A thought experiment reveals the world is no level playing field.
I’m not prone to hero worship, but that isn’t to say I’m immune: my heroes include soldiers, scientists, philosophers and musicians, from Garibaldi to Richard Feynman. One of these heroes, Hans Rosling, died in February of this year, a Swedish doctor, academic, statistician and public speaker. That may not sound a heroic CV, but his heroism consisted of inventing ways to make statistics both exciting and comprehensible to the public, then deploying this ability to counteract panic about overpopulation. This wasn’t speculation, but based on his experience as a doctor in various developing countries.
His brilliant 2013 documentary Don’t Panic - the Truth About Population ( pcpro. link/277hans) used state-of-the-art Musion 3D animated infographics to show that as a nation’s population achieves higher living standards, their average fertility drops so steeply that total world population is already peaking, and is set to plateau at around 11 billion by 2100. And he believed this number could be fed if resources were sensibly used. To be sure, 2013 now feels like a previous epoch in which one could sensibly assume people would get steadily more prosperous.
I wanted to pay tribute to Rosling’s amazing facility with statistics and his belief that when used properly they reveal truths that can help us survive, and so I’ve devised a thought experiment that may have appealed to his impish Scandinavian sense of humour.
Create a 3D coordinate system with three orthogonal axes labelled Knowledge, Fame and Wealth. Define these three quantities simplistically but pragmatically by devising functions to extract them from existing available databases. For example, you might create a Knowledge function that compiles each person’s years of primary, secondary and possibly tertiary education; Fame might be derived from a person’s extended family size, to which add Google hits on their name, Facebook and Twitter friends, and for a few add professional data such as number of TV or movie performances, books published, sporting successes and so on; Wealth would come from government tax databases and bank records (perhaps supplemented from the Panama Papers) . Compile these three parameters for every person in the world, then plot them all into your 3D space.
You’ll protest that this is impossible and I’ll agree, but will then point out that a) it’s only a thought experiment and b) think back to the 2016 US election when Big Data firms such as Cambridge Analytics claimed to have done something not too far off for most of the US electorate. It’s not as far-fetched as it was even two years ago.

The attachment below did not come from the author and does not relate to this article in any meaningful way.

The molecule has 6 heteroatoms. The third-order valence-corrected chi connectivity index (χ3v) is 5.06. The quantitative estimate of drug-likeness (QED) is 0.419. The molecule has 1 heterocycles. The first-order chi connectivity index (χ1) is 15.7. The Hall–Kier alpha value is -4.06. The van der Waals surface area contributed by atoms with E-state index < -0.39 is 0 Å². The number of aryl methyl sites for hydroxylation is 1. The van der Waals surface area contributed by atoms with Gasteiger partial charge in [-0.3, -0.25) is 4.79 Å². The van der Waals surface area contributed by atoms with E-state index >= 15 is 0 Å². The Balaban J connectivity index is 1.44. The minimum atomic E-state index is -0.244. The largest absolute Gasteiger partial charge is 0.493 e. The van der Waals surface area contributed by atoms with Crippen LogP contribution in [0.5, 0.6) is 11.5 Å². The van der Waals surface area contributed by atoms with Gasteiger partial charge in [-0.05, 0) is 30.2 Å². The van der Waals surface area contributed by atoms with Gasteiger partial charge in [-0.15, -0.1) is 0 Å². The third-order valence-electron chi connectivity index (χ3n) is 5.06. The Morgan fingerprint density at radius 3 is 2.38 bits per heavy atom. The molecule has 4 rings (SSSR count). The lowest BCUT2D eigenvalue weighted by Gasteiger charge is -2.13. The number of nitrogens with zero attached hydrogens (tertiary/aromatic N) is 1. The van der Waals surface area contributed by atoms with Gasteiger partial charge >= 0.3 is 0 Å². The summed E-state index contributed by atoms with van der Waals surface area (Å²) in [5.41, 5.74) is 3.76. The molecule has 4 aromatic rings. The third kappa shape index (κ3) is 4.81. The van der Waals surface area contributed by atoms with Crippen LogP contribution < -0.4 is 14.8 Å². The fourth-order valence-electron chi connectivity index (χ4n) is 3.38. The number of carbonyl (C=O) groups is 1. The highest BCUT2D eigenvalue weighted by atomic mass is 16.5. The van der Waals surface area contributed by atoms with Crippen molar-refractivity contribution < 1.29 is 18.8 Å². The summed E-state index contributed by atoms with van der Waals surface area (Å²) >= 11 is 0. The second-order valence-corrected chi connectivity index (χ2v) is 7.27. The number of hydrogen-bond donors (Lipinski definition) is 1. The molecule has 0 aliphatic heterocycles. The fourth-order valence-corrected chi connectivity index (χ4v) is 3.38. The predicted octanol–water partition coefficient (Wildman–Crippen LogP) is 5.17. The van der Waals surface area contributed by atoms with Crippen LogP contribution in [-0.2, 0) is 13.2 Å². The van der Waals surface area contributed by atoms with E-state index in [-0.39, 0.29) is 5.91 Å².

What you’d now be looking at is a solid of roughly spherical proportions close to the centre, which contains the vast majority of the world population, with numerous spiky protuberances that contain all the world’s academics, celebrities and plutocrats: a sort of world hedgehog. The length and volume of these protuberances would be a measure of the inequalities along all three axes. Now let’s get more implausible, by updating this chart on a yearly basis and animating it in Musion style, so that it throbs and twitches, grows and shrinks in various directions.
If you could project the data back into the medium-distant past you’d see the effect of political programs and social movements. Following the Second World War, the sphere would expand along at least the Wealth and Knowledge axes, up until the late 1970s when Wealth motion might cease, and may even go into reverse. From that point onwards you’d see some swelling along the Fame axis as the internet gives more people their Warholian 15 minutes, but the spikes along Fame and Wealth directions would grow enormously longer and a lot thinner as Wealth becomes far more concentrated.
As for Knowledge, are we really getting smarter or dumber? It’s easy to jump to conclusions here. Literacy is still probably increasing through much of the developing world, while university attendance has continued to spread in the developed world, but may soon go into reverse due to increased costs – and there are arguments about the maintenance of standards. I wish I could run this experiment and see the “real” picture.
My thought experiment illustrates the difference between natural and social competition. The playing field is anything but flat; in fact it’s a spiky surface, something like a naval mine or huge sea urchin.
Fame might be derived from a person’s extended family size, to which add Google hits on their name and Facebook friends